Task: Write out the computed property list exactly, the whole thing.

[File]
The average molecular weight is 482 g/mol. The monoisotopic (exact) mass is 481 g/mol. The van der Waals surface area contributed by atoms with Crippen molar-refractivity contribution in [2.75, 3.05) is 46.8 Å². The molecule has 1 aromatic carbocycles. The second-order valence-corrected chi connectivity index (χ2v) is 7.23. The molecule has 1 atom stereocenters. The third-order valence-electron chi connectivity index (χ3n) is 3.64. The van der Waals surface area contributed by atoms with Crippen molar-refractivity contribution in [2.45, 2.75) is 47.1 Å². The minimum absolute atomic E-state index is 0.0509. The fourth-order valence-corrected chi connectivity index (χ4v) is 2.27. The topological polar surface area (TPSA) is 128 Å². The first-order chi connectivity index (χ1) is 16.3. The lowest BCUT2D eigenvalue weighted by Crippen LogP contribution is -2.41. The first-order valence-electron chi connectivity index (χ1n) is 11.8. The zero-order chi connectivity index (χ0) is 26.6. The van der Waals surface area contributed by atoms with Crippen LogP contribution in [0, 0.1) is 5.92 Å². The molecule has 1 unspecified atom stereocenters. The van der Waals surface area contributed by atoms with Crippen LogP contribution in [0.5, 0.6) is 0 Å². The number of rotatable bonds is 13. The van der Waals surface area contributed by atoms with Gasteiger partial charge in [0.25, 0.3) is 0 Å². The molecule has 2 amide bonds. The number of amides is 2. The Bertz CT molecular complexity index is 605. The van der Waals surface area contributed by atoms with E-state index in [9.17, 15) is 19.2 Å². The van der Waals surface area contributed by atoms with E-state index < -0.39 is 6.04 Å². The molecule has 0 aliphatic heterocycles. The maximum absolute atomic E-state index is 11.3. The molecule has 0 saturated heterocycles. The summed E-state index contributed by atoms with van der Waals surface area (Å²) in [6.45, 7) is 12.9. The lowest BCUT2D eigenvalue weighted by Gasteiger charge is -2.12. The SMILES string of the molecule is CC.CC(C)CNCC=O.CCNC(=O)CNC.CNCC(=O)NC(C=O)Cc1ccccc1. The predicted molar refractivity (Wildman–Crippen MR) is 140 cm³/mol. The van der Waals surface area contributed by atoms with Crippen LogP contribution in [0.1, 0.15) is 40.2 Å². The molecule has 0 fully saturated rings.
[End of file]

The average molecular weight is 482 g/mol. The monoisotopic (exact) mass is 481 g/mol. The van der Waals surface area contributed by atoms with Crippen molar-refractivity contribution in [2.75, 3.05) is 46.8 Å². The molecule has 1 aromatic carbocycles. The second-order valence-corrected chi connectivity index (χ2v) is 7.23. The molecule has 1 atom stereocenters. The third-order valence-electron chi connectivity index (χ3n) is 3.64. The van der Waals surface area contributed by atoms with Crippen molar-refractivity contribution in [2.45, 2.75) is 47.1 Å². The minimum absolute atomic E-state index is 0.0509. The fourth-order valence-corrected chi connectivity index (χ4v) is 2.27. The topological polar surface area (TPSA) is 128 Å². The first-order chi connectivity index (χ1) is 16.3. The lowest BCUT2D eigenvalue weighted by Crippen LogP contribution is -2.41. The first-order valence-electron chi connectivity index (χ1n) is 11.8. The zero-order chi connectivity index (χ0) is 26.6. The van der Waals surface area contributed by atoms with Crippen LogP contribution in [0, 0.1) is 5.92 Å². The molecule has 1 unspecified atom stereocenters. The van der Waals surface area contributed by atoms with Crippen LogP contribution in [0.5, 0.6) is 0 Å². The number of rotatable bonds is 13. The van der Waals surface area contributed by atoms with Gasteiger partial charge in [0.25, 0.3) is 0 Å². The molecule has 2 amide bonds. The number of amides is 2. The Bertz CT molecular complexity index is 605. The van der Waals surface area contributed by atoms with E-state index in [9.17, 15) is 19.2 Å². The van der Waals surface area contributed by atoms with E-state index < -0.39 is 6.04 Å². The molecule has 0 aliphatic heterocycles. The maximum absolute atomic E-state index is 11.3. The molecule has 0 saturated heterocycles. The summed E-state index contributed by atoms with van der Waals surface area (Å²) in [6.45, 7) is 12.9. The lowest BCUT2D eigenvalue weighted by Gasteiger charge is -2.12. The SMILES string of the molecule is CC.CC(C)CNCC=O.CCNC(=O)CNC.CNCC(=O)NC(C=O)Cc1ccccc1. The predicted molar refractivity (Wildman–Crippen MR) is 140 cm³/mol. The van der Waals surface area contributed by atoms with Crippen LogP contribution in [0.1, 0.15) is 40.2 Å². The molecule has 0 fully saturated rings.